While the coronavirus pandemic exposed the weaknesses of healthcare systems around the world, digital solutions were quickly onboarded as an immediate measure to curb infection rates, bridge capacity shortages and improve the delivery of healthcare services.
But as containing infection rates with the virus evolving remains an urgent priority, strengthening healthcare systems is essential.
The UN expects the world to be home to 10 billion people in 2050. Two in five of these will be aged 60 and over. Further, uncertainty around Covid-19 and other potential outbreaks is likely to continue at least into the medium term. Combined with an acceleration of three to four years in the adoption of digital technologies and the digitisation of customer and supplier interactions, we will see digital healthcare delivery continue to expand.
Since Facebook revealed its intent to pivot to the metaverse, companies around the world have stepped up their activities in the space. The Metaverse is the digital world’s next big thing which means for healthcare the possibilities are endless.
Overall, the OECD expects global healthcare spending to reach 13 per cent of GDP among its 38 member nations by mid-century. In the short term, the digital health sector will account for a significant percentage of that growth. Reportlinker data shows that the global market for digital health is projected to more than treble to $456.9 billion from $152.5 billion in 2020, a compound annual growth rate of 18.8 per cent over the analysis period.Visitors to Arab Health will get a first-hand look at how these digital healthcare solutions might play out over the next decade.
Into the metaverse
Dr Shafi Ahmed, surgeon, innovator and Medical Futurist will demonstrate how healthcare could look in the metaverse. The term refers to a proposed version of the internet that combines virtual reality, augmented reality and video so that animated avatars of our physical selves can interact with other people in three-dimensional virtual environments.
“Since Facebook revealed its intent to pivot to the Metaverse, companies around the world have stepped up their activities in the space. The Metaverse is the digital world’s next big thing which means for healthcare the possibilities are endless,” Prof Ahmed says. A cancer surgeon at The Royal London and St Bartholomew’s Hospitals, he was called the most-watched surgeon in history after a virtual reality livestream of one of his operations attracted a record number of viewers around the world.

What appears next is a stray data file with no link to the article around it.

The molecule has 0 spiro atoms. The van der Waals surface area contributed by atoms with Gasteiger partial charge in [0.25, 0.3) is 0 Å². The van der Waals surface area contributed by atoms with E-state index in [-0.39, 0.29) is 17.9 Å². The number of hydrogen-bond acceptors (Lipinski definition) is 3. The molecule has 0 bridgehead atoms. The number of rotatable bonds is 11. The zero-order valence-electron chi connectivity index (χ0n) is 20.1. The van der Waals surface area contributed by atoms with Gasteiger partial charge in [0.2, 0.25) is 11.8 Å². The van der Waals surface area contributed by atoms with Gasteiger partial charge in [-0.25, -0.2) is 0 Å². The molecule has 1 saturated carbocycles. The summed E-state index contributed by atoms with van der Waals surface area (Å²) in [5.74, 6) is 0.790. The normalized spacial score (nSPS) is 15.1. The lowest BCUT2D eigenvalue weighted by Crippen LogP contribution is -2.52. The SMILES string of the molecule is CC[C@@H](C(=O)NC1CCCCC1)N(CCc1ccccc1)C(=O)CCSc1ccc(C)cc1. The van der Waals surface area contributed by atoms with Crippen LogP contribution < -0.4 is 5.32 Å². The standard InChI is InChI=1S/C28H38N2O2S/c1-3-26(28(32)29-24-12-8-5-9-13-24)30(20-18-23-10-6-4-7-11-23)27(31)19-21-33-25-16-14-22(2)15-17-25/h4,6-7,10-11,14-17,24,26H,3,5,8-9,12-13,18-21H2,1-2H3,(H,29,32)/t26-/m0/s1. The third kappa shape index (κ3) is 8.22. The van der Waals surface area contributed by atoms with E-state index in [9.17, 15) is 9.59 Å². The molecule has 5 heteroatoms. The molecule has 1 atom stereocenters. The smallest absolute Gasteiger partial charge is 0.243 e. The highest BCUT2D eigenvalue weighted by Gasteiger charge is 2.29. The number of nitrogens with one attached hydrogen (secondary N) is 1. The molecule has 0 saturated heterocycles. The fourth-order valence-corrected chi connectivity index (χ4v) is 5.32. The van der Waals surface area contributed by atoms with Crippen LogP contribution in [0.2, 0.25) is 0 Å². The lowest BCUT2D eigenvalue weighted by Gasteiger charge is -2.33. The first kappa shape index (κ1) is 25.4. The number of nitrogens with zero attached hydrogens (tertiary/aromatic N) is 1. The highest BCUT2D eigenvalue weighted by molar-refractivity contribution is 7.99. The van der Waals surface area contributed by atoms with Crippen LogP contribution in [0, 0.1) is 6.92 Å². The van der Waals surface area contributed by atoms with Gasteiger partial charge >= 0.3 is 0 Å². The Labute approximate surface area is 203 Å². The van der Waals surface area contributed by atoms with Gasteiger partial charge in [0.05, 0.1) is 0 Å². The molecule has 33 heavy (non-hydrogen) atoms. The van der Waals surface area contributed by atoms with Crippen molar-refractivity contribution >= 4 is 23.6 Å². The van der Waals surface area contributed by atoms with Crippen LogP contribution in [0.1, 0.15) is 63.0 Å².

He will demonstrate how digital technology can be used to bridge gaps in healthcare in a session streamed to Arab Health from an operating theatre run by the UK’s industry association for health technology. The session will conclude with a medical lecture on acute appendicitis, a condition that affects approximately 17 million people worldwide, according to the Global Health Data Exchange repository.
The event will support the launch of the Metaversity, a programme of virtual learning experiences and certifications for continued professional development.
“In the future, maybe we will see benefits such as remote collaboration with patients and dissemination of information among clinicians at different centres. Virtual reality and augmented reality are already making a difference in patients’ lives and the metaverse allows us to take this to the next level,” adds Prof Ahmed.
Reality gets an upgrade
While the metaverse is still some years away, digital technologies are changing medical education and healthcare delivery here in the UAE.
The Thumbay Group, which operates hospitals, pharmacies and a medical college in the UAE, uses augmented and virtual realities to give students a realistic situated learning experience. Its flexibility enhances training and can lead to better outcomes in patient care.
Augmented and virtual reality are majorly supporting our healthcare education space, which will enable students to receive better education. For instance, students studying the human anatomy using the VR glasses will be able to identify the human organs and their functions without having to constantly refer to their text books.
Augmented reality (AR), which complements the real world with digital twins and visual overlays, is an excellent means for learning and remote collaboration. Virtual reality (VR), on the other hand, takes users into virtual universes where they can communicate remotely with the created world and other users. Mixed reality (MR) integrates the capabilities of the former to merge real objects with the VR-created digital world, explains Razeel Mohammad, Chief Enterprise Architect, Thumbay Technologies.
“Augmented and virtual reality are majorly supporting our healthcare education space, which will enable students to receive better education. For instance, students studying the human anatomy using the VR glasses will be able to identify the human organs and their functions without having to constantly refer to their text books,” he explains.
Outside education, digital technology is changing both patient care and clinical operations. Three of the most recent connected healthcare technologies are in use at Medcare’s clinics and hospitals.
Superhuman intelligence on tap
As in other sectors, several new technologies are driving innovation in medicine and healthcare, in part because of the pandemic. Artificial Intelligence (AI), already moving from research to clinical settings, uses machine learning models to search through medical data for insights that can improve patient health outcomes and experiences.
However, its biggest advantage, perhaps is its ability to make data-driven predictions that mirror human intelligence but are beyond human capabilities – speeding up R&D on diagnostic tests and drugs.